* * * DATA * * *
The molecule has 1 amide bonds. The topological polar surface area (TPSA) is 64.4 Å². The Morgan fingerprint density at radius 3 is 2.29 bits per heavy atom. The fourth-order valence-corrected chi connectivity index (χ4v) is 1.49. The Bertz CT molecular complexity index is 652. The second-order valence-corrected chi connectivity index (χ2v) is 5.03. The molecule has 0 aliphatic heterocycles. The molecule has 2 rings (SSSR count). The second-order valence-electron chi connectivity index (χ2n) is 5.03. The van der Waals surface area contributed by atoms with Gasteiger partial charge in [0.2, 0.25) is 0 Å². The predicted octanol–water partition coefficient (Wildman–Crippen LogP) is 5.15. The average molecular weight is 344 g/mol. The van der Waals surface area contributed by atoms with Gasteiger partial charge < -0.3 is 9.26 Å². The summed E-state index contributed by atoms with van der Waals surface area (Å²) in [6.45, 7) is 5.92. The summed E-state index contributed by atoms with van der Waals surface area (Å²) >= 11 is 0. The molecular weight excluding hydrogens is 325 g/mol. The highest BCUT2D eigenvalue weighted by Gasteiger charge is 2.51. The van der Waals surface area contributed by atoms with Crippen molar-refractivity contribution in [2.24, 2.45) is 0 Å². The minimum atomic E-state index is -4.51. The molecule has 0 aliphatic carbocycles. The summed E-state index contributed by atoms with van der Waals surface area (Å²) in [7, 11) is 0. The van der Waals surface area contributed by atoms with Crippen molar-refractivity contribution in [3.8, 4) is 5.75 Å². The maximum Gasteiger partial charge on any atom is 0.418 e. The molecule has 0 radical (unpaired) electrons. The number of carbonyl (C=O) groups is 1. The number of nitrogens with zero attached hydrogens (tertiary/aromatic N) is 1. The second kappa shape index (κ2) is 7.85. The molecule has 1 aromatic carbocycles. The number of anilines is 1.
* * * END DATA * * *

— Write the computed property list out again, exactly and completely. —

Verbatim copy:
The molecule has 1 amide bonds. The topological polar surface area (TPSA) is 64.4 Å². The Morgan fingerprint density at radius 3 is 2.29 bits per heavy atom. The fourth-order valence-corrected chi connectivity index (χ4v) is 1.49. The Bertz CT molecular complexity index is 652. The second-order valence-corrected chi connectivity index (χ2v) is 5.03. The molecule has 0 aliphatic heterocycles. The molecule has 2 rings (SSSR count). The second-order valence-electron chi connectivity index (χ2n) is 5.03. The van der Waals surface area contributed by atoms with Gasteiger partial charge in [0.2, 0.25) is 0 Å². The predicted octanol–water partition coefficient (Wildman–Crippen LogP) is 5.15. The average molecular weight is 344 g/mol. The van der Waals surface area contributed by atoms with Gasteiger partial charge < -0.3 is 9.26 Å². The summed E-state index contributed by atoms with van der Waals surface area (Å²) in [6.45, 7) is 5.92. The summed E-state index contributed by atoms with van der Waals surface area (Å²) >= 11 is 0. The molecular weight excluding hydrogens is 325 g/mol. The highest BCUT2D eigenvalue weighted by Gasteiger charge is 2.51. The van der Waals surface area contributed by atoms with Crippen molar-refractivity contribution in [2.24, 2.45) is 0 Å². The minimum atomic E-state index is -4.51. The molecule has 0 aliphatic carbocycles. The summed E-state index contributed by atoms with van der Waals surface area (Å²) in [7, 11) is 0. The van der Waals surface area contributed by atoms with Crippen molar-refractivity contribution in [3.8, 4) is 5.75 Å². The maximum Gasteiger partial charge on any atom is 0.418 e. The molecule has 0 radical (unpaired) electrons. The number of carbonyl (C=O) groups is 1. The number of nitrogens with zero attached hydrogens (tertiary/aromatic N) is 1. The second kappa shape index (κ2) is 7.85. The molecule has 1 aromatic carbocycles. The number of anilines is 1.